How to Rebuild Your Life and Thrive After Bankruptcy

Posted in Success Stories

rebuild-after-bankruptcy-updatedThis is the final post in a three-part series about how I went bankrupt and lost my business, survived bankruptcy’s emotional impacts and came out thriving.

After I graduated from university, I realized my dream of becoming an entrepreneur and opening a spa. At first, business was booming. Three years later, the spa was hemorrhaging money. I realized that the only way to get my life back was by filing for bankruptcy.

Although I was crushed when I lost my business, I learned that bankruptcy could give me a clean slate so I could reinvent myself.

I committed to learning everything I could about business, so I would never experience that kind of failure again. I hired business coaches, attended seminars and took continuing education courses. I eventually became a successful certified executive coach and facilitator.

Here’s what I learned about how to recover from bankruptcy:

  1. Organize your finances. If you went bankrupt because you didn’t understand where your money was going, it’s time to get organized. Downsize. Get rid of your loans and credit cards. Live on cash.
  2. Get a job. This can be tough if you’re an entrepreneur. However, you don’t need to keep this job forever. It’s just temporary until you get on your feet. If you already have a job, now’s not the time to do anything risky.
  3. See the gap. When I commit to getting a result, the first thing I do is visualize the gap between where I am now and where I want to be. When you’re recovering from bankruptcy, this can be a huge gap. However, don’t freak out. Taking baby steps can help you get your confidence back and achieve your goals.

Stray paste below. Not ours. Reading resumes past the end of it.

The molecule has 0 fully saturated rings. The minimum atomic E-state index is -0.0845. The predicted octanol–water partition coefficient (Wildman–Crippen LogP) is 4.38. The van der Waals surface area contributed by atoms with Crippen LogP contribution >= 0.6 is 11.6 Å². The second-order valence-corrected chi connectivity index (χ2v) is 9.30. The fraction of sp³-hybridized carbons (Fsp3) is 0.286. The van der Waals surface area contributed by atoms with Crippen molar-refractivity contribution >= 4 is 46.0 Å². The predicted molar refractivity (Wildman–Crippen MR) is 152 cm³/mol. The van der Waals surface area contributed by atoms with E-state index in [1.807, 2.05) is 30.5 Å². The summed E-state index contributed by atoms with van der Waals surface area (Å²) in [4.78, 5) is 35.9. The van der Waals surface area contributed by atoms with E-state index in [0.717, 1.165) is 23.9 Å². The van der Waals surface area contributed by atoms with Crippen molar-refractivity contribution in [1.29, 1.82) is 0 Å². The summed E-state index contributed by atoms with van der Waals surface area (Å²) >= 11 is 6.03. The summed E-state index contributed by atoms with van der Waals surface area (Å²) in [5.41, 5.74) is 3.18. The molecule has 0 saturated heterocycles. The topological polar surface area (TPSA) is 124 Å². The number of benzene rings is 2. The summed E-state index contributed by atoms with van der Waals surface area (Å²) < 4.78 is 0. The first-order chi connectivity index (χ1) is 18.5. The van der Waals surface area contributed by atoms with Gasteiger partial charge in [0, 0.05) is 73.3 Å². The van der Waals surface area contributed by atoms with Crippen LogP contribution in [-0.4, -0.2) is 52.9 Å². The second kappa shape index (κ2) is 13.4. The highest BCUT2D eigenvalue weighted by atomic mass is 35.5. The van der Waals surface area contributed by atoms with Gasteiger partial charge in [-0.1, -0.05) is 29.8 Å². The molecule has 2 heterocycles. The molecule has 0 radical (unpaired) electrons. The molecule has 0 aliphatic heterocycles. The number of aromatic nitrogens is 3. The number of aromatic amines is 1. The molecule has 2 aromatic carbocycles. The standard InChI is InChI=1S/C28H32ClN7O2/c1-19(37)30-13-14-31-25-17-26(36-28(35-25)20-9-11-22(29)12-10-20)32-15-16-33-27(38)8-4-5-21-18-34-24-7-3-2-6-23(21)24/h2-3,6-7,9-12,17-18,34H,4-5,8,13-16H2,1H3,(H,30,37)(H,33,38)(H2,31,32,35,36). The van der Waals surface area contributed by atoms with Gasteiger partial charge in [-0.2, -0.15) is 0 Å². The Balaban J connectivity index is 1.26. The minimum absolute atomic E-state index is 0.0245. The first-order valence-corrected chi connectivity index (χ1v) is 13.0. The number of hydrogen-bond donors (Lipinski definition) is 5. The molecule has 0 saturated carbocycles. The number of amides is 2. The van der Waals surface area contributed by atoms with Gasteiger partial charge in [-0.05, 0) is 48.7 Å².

4. Don’t listen to negative self-talk. When I went bankrupt, I had to ignore those voices in my head that told me I was a failure. I gave myself permission to make mistakes, so I could get help and rebuild my life.
  5. Seek help. At first, I was afraid to discuss my bankruptcy with my family and friends. Once I opened up, I received a lot of compassion. Sharing your emotions can relieve some of your burdens.
  6. Don’t become paralyzed. If you’re dealing with bankruptcy, you may want to curl into a ball and avoid everyone. However, the only way to recover is to face your challenges head on. Talk to a friend. Take a class. Learn from your mistakes. Whatever you do, don’t give up.
  7. See the silver lining. Bankruptcy can give you an opportunity to change direction or start over. Understand what your silver lining is and hold it closer than the negativity that surrounds it.

One of the biggest lessons that bankruptcy taught me is that I always get what I want, but it doesn’t always happen how I wanted it to. I wanted to be a great business person, but didn’t know I’d have to go bankrupt to get there.

Remember, success is the gift you get from implementing your learning from failing.

Sophie Boyko is a Sales & Leadership strategist in the Greater Toronto Area. Sophie coaches and trains sales leaders and their teams on how to deepen communications skills, change behaviours in others and drive higher sales performance. Nominated by The Women’s Post as one of “The Women to Watch in 2013,” Sophie has worked with many of North America’s top producing companies including BMO, CIBC, RBC, Bell, Manulife Financial, First Canadian Title, Pfizer, Meridian and US Cellular to name a few.

Watch Sophie's bankruptcy story on YouTube

www.sophieboyko.com